A must have herb for your Mexican food pantry, find out all about epazote and hot to use it.
Table of Contents
What is Epazote
Epazote is an aromatic herb used in Mexican cooking with a very distinct scent and taste. You may know this herb as Jesuit’s tea, Mexican-tea, wormseed, pigweed or goosefoot. Native to Mexico, Central and South America it has a deep and prized history in the region.; But outside of Mexico in places like Europe, Asia and the US, epazote is treated as a weed and/or a pest in gardens…Too bad.
How to Use It
Mexicans have long been using epazote for it’s medicinal properties and to give food a unique taste. Most people use the herb in beans, where it is added to yield a unique flavour as well as help tone-down flatulence caused by the beans. Additionally epazote may be added to quesadillas, soups, sopes, tamales, enchiladas and mole — I love it in mole!
What Does Epazote Smell and Taste Like
The scent and taste of epazote are ones that you’ll either enjoy or find repugnant –similar to the cilantro debate. I’m on the enjoyable side. When I pick up a leaf of epazote I smell an herb with a wild weed scent. Other people say they smell turpentine, while others disagree and say the scent is a lemony one. I find the taste of raw epazote to be herby, peppery and astringent in the same way that arugula can be. Many others disagree and say they can’t get past the strong turpentine smell and taste. As you can see this is truly an herb that you must smell and taste for yourself to see if you’ll become a fan.
Where to Buy This Mexican Herb
Fresh leaves or bunches of epazote may be purchased at your local Mexican or Latin American food stores. If fresh cannot be found then dried will also work. If epazote is new to you I suggest starting off with one leaf then working up to the flavour you find most pleasant. According to this article, “The older leaves have a stronger flavor and should be used sparingly. Younger leaves have a milder, yet richer flavor.” As for dried epazote I find it to have a milder taste and scent, but it still works great when I’ve run out of fresh.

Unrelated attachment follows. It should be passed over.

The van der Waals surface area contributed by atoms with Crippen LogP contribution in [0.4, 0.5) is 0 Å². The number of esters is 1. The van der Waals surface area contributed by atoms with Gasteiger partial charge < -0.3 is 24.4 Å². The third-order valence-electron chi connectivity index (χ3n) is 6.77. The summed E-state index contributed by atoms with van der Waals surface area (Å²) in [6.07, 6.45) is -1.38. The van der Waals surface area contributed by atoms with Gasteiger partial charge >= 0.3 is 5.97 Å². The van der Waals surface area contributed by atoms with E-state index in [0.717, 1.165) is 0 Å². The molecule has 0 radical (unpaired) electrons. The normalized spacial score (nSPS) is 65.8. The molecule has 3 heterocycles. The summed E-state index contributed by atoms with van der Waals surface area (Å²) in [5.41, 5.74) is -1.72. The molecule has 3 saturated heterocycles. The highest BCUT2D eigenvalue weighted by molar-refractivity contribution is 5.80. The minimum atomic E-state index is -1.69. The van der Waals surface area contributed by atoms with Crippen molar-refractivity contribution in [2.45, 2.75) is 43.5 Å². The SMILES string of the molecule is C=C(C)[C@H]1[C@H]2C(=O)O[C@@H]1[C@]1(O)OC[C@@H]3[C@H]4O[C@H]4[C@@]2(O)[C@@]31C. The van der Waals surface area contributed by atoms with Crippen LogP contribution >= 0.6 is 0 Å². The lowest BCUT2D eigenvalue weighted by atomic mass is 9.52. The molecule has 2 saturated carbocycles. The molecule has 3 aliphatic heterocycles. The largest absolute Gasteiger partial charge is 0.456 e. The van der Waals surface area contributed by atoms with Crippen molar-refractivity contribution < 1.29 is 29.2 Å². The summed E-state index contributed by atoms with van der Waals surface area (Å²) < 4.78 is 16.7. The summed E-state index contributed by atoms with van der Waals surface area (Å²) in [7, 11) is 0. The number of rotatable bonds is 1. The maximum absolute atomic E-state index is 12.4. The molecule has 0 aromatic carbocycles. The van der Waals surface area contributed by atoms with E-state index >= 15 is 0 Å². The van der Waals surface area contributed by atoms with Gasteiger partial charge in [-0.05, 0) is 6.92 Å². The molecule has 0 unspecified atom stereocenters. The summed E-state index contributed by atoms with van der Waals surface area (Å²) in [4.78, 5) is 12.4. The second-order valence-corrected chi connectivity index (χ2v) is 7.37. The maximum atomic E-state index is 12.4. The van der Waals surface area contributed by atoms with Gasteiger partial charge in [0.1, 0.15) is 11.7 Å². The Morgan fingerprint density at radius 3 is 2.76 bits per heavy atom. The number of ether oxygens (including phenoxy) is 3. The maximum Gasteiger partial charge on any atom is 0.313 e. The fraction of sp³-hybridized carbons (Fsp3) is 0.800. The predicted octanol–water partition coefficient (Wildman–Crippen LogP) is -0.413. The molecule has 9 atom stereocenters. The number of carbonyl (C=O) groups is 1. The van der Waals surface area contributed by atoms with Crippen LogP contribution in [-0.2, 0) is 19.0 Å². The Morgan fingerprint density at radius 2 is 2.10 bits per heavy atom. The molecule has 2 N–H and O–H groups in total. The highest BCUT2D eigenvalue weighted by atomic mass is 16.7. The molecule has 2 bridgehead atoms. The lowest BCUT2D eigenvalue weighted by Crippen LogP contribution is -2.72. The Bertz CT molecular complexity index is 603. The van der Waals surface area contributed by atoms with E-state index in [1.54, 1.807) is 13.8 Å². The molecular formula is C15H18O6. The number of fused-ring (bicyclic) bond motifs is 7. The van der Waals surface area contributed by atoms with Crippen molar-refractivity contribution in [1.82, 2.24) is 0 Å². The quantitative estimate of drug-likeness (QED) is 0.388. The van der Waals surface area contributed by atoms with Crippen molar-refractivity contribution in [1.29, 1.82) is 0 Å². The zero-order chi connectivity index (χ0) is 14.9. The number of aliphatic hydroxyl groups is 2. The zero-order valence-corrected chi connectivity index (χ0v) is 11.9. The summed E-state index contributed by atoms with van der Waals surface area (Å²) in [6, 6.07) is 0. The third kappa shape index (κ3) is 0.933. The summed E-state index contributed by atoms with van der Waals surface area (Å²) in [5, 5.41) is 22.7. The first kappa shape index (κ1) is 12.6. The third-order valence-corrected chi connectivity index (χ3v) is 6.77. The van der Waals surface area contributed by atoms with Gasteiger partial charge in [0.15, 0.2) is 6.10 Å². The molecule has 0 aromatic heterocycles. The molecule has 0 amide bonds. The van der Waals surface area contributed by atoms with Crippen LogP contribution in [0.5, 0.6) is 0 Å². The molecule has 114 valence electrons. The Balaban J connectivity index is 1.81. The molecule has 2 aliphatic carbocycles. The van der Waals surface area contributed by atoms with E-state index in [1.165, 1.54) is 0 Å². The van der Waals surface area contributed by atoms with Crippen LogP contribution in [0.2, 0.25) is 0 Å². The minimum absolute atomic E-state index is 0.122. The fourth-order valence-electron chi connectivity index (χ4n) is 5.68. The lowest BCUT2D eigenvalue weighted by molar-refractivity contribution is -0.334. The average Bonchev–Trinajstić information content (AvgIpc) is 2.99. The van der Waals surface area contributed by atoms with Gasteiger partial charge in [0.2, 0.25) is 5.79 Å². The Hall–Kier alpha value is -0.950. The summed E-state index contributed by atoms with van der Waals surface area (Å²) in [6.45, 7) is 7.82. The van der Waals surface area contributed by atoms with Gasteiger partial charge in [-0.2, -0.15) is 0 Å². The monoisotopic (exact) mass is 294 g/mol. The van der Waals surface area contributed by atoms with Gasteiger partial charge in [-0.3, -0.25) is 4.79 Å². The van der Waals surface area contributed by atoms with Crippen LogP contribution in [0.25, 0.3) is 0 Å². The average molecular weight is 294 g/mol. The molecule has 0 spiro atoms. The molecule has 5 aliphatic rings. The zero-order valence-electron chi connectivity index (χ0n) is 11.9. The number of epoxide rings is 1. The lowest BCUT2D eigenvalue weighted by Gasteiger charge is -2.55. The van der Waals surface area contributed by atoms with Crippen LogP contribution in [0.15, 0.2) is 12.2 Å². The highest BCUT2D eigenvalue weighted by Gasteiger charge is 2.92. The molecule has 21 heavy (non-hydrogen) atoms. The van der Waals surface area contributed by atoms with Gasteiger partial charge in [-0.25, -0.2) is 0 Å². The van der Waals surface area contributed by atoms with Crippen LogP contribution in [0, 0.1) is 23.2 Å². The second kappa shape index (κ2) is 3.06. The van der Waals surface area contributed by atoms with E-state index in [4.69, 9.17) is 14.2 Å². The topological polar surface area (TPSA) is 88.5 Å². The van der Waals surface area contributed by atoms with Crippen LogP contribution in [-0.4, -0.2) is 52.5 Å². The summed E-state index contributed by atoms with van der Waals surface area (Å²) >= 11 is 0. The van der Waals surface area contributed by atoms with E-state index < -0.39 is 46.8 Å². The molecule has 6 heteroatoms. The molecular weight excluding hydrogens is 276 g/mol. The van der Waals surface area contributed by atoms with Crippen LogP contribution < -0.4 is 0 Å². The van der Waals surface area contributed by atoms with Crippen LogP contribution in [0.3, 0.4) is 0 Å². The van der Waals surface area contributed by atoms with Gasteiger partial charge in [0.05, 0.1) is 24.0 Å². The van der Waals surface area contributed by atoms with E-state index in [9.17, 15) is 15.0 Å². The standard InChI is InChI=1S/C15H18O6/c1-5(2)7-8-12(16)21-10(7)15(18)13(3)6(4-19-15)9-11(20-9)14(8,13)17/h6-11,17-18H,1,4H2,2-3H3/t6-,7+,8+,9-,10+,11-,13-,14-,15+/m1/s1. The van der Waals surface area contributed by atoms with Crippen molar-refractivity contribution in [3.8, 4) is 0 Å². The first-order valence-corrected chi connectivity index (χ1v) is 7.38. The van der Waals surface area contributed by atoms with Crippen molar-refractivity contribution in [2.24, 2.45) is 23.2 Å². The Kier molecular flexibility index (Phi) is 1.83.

Recipes to Use Epazote In
Frijoles de Olla: Making A Pot of Traditional Mexican Beans (vegan)
Frijoles Refritos: Mexican Refried Beans (vegan)
Bean Stuffed Poblano Peppers with Ancho-Guajillo Chile Sauce (vegan)
Tequila Epazote Limeade by Vianney of Sweet Life
Gluten Free Squash Blossom and Epazote Quesadillas by Fearless Dinning
Vegetarian Tortilla Soup by Eating Well
Green Chard & Shiitake Tacos with Epazote by Taste with the Eyes
Plantain and Black Bean Bites with Cotija and Crema Drizzle by Nibbles & Feasts
Nancy Lopez is a food blogger and author of the cookbook Mexican Tamales Made Meatless. Born in Mexico, raised in the US, and currently living in Southern Mexico, she has followed a meatless diet for almost 10 years. It is her passion and mission to share all she has learned about vegan Mexican cooking and vegetarian Mexican recipes. Mexican Made Meatless is a blog dedicated to preserving the authentic flavors of Mexican cuisine just without the meat. It’s a place to celebrate Mexican culture and all it’s delightfully delicious traditional foods. Read more…